Science Fair Project Encyclopedia
Direct election is a term describing a system of choosing political officeholders in which the voters directly cast ballots for the person that they desire to see elected. Either the person with the highest vote total is declared to be elected, or in some instances if the highest vote-getter does not receive a majority of all votes cast, a runoff is held between those two candidates receiving the most votes.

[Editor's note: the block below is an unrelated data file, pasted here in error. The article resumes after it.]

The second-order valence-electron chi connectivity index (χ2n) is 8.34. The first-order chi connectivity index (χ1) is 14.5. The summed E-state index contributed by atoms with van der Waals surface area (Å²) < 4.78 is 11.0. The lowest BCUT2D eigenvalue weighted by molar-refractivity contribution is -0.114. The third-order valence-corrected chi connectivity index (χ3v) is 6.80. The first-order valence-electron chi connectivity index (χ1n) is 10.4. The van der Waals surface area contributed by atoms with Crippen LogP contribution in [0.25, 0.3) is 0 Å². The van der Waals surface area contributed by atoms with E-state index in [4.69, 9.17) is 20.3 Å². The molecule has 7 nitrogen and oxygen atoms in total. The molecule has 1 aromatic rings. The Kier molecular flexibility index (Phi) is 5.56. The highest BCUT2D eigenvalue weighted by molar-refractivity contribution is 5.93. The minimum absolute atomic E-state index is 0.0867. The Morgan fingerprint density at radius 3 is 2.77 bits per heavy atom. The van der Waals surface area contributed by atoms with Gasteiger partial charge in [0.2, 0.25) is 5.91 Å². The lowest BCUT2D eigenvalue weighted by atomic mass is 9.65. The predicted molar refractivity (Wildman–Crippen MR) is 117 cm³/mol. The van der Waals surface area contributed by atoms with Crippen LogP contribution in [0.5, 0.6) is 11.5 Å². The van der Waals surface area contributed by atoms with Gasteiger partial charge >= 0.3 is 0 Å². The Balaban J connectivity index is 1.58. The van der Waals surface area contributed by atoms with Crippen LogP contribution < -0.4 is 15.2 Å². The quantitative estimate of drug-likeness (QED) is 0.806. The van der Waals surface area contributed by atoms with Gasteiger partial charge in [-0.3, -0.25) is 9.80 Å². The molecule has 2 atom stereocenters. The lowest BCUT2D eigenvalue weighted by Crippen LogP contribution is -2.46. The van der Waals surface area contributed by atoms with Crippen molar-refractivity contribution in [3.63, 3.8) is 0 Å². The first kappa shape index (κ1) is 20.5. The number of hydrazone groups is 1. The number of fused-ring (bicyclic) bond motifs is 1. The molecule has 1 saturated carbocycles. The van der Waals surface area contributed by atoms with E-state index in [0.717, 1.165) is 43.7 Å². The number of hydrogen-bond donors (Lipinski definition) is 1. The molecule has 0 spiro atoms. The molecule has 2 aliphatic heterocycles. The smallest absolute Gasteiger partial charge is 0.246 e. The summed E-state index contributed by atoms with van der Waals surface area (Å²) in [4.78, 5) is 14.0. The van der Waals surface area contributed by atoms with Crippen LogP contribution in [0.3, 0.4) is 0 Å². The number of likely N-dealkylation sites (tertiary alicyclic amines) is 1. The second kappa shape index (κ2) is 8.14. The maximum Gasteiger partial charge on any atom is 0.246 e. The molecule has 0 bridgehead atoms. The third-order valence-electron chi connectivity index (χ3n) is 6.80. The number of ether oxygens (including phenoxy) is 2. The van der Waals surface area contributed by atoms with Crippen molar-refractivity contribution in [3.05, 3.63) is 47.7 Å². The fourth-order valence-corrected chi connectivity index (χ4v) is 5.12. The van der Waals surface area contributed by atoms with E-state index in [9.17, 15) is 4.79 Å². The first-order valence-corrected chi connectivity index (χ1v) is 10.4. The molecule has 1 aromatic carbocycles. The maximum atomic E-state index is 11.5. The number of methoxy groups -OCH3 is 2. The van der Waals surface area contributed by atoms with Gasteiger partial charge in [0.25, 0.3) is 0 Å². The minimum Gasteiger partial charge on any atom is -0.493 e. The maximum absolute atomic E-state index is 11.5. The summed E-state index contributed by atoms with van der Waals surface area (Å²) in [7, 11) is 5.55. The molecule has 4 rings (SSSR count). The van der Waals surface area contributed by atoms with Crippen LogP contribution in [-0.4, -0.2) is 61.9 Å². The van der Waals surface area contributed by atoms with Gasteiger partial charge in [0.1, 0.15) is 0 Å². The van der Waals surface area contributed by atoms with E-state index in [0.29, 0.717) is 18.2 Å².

Most elections in most Western countries are conducted in this fashion. By far the most important example of this process not being the case is the election for President of the United States, which is an indirect election. In Presidential elections U.S. voters are in effect not voting for the candidates themselves but rather a slate of candidates for electors who then vote for President. This Electoral College is in fact who choses the President, as demostrated rather spectacularly in the 2000 election. Despite the outcome being a win for George W. Bush, who received a smaller number of popular votes than Al Gore, there has not been an overwhelming movement to adopt a system of direct election for President of the United States.
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